You'd be mistaken. Setting the time to 1 minute is a great way to have issues.

As I understand that "undocumented logic", the "undocumented logic" is correct. My understanding may well be wrong, and OutBack is very unlikely to let me look over the FNDC firmware to figure out if it's right or wrong, but the description of what it does, and how it supposedly does it, make sense.

It's nigh on impossible for a battery to stay near Absorb when it isn't at or near 100% charged =and= not being charged. It takes more than 5% of my amp-hour capacity to keep my batteries at Absorb when the batteries are at 90% SOC, but only 1.5% when they are 100% charge. That's why this "undocumented logic" works.
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Re: SOC suddenly jumps to 100%

Postby timmartin on Wed Apr 16, 2014 10:11 pm

tallgirl wrote:That's why this "undocumented logic" works.


Yeah, except outback told me (and I quote):

Net amp hours > 0 AND Battery volts < ( Absorb setpoint - 0.5 ) AND Average net amps (to the battery) > 0


The voltage has to be BELOW the absorb set point. It sure is easy to get the net amp hours above zero and have the voltage BELOW the set point *AND* it's currently charging... that's an every day occurrence!
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Re: SOC suddenly jumps to 100%

Postby vtmaps on Thu Apr 17, 2014 12:33 am

I think I've thought of an inelegant way to work around the reset problem. It involves fooling the FNDC into counting the net amphours wrong. You do this by putting up a small string of panels and a small controller on the wrong side of the shunt. Have the small controller shut off at a voltage below Vabs, so that it doesn't interfere with FNDC end amps.

More amphours will be going into the battery than the FNDC knows about. If you size the extra string properly, it should delay the reset until the parameters are met.

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Re: SOC suddenly jumps to 100%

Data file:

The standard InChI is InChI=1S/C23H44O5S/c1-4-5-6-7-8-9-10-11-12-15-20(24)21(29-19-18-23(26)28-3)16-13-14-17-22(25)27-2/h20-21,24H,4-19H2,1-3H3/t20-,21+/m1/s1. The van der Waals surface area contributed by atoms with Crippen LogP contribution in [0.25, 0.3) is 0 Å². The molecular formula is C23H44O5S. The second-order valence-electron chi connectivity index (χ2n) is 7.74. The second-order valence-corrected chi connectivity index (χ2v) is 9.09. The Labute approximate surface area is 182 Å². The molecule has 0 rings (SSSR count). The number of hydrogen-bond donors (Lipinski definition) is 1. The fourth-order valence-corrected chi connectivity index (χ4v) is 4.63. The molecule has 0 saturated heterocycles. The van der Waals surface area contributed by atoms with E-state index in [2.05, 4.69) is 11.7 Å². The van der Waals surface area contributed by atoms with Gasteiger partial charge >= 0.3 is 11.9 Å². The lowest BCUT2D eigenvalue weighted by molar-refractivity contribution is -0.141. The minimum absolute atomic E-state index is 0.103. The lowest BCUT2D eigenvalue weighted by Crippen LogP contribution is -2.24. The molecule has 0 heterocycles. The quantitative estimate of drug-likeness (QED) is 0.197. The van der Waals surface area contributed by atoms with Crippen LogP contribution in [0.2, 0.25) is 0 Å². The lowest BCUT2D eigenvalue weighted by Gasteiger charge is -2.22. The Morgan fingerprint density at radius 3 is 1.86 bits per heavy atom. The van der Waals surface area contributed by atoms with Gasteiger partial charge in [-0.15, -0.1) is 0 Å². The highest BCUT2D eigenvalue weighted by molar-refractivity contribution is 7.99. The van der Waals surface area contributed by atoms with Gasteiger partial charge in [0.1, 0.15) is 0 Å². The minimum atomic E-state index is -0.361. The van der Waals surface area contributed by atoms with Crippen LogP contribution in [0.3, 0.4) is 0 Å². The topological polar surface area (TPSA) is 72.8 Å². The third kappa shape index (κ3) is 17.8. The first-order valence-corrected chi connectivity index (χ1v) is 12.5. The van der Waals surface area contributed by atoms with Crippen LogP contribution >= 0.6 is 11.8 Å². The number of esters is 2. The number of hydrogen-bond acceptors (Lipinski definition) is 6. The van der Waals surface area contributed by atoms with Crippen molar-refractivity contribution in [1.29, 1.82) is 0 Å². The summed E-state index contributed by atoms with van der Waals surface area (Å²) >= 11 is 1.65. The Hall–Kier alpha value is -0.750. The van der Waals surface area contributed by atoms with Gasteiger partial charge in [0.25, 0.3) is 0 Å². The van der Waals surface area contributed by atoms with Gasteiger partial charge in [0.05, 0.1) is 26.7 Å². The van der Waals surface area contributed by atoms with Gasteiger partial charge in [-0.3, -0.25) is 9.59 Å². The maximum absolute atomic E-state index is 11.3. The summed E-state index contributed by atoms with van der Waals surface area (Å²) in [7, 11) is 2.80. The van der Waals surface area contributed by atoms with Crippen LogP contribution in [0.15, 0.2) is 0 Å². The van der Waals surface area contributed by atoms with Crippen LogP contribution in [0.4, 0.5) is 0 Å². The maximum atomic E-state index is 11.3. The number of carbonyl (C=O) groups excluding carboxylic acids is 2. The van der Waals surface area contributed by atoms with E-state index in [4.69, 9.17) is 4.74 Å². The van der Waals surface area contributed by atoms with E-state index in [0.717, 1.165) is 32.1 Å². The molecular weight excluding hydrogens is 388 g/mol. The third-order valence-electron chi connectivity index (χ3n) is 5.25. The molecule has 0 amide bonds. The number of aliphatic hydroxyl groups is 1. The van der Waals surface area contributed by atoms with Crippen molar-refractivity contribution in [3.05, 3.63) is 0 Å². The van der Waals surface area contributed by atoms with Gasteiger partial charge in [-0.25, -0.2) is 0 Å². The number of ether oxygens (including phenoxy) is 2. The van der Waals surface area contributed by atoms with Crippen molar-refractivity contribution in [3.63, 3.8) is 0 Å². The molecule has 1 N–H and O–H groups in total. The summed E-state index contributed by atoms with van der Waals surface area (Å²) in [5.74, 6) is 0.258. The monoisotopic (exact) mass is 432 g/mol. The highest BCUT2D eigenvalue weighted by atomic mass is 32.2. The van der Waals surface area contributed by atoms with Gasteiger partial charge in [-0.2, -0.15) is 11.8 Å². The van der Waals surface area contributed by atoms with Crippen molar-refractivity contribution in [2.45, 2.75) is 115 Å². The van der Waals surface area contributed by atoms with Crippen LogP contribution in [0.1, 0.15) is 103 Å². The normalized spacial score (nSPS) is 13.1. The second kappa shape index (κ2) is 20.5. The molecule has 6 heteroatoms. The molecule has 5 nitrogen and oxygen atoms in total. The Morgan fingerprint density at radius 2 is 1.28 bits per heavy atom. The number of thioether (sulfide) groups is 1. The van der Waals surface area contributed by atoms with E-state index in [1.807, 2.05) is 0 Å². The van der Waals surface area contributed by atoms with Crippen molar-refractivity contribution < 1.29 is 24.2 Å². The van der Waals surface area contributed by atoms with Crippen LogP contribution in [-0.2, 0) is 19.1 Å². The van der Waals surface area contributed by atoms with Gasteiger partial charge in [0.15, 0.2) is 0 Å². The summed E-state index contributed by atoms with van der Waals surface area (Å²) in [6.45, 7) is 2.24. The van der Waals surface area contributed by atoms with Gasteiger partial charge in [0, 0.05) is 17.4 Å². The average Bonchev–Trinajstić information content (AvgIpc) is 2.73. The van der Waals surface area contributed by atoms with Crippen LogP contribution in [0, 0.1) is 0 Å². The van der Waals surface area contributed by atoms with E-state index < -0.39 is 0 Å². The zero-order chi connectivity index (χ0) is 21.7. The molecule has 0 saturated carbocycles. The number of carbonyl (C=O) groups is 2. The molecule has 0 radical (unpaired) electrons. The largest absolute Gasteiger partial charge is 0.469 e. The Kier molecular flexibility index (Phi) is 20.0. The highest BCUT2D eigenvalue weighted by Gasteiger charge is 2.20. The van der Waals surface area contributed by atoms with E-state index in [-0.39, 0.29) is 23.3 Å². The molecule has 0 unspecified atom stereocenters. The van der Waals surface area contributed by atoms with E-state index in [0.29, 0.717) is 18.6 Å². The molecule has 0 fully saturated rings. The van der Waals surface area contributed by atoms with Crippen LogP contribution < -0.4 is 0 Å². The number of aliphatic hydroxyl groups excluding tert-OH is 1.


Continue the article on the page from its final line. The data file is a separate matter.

Postby tallgirl on Thu Apr 17, 2014 6:05 am

timmartin wrote:
tallgirl wrote:That's why this "undocumented logic" works.


Yeah, except outback told me (and I quote):

Net amp hours > 0 AND Battery volts < ( Absorb setpoint - 0.5 ) AND Average net amps (to the battery) > 0


The voltage has to be BELOW the absorb set point. It sure is easy to get the net amp hours above zero and have the voltage BELOW the set point *AND* it's currently charging... that's an every day occurrence!


I'd like to see someone from OutBack post the precise math involved in this "undocumented" feature. I know how to very easily make what you've described happen with a system (multiple days without being fully charged confuse the FNDC because it doesn't track self-discharge). A lot of people don't make it to "Full" every day and every single FNDC ever installed doesn't "jump".

At this point, I'm going to bow out. The solution to FNDC problems isn't messing with the battery charge factor or by adding extra charging sources or otherwise lying to them.
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Re: SOC suddenly jumps to 100%

Postby tallgirl on Thu Apr 17, 2014 7:49 am

I did just verify that, inspite of there only being one FNDC firmware version in production, the behavior that's being described didn't happen yet again. I don't normally at the corrected and uncorrected amp-hours, but did spend about 2 hours today collecting second-by-second data to do that.

And I'll repeat what I've said countless times -- the best way to insure an FNDC works correctly is to program it correctly.
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Re: SOC suddenly jumps to 100%

Postby HawaiianDrummer on Wed Jun 11, 2014 1:41 am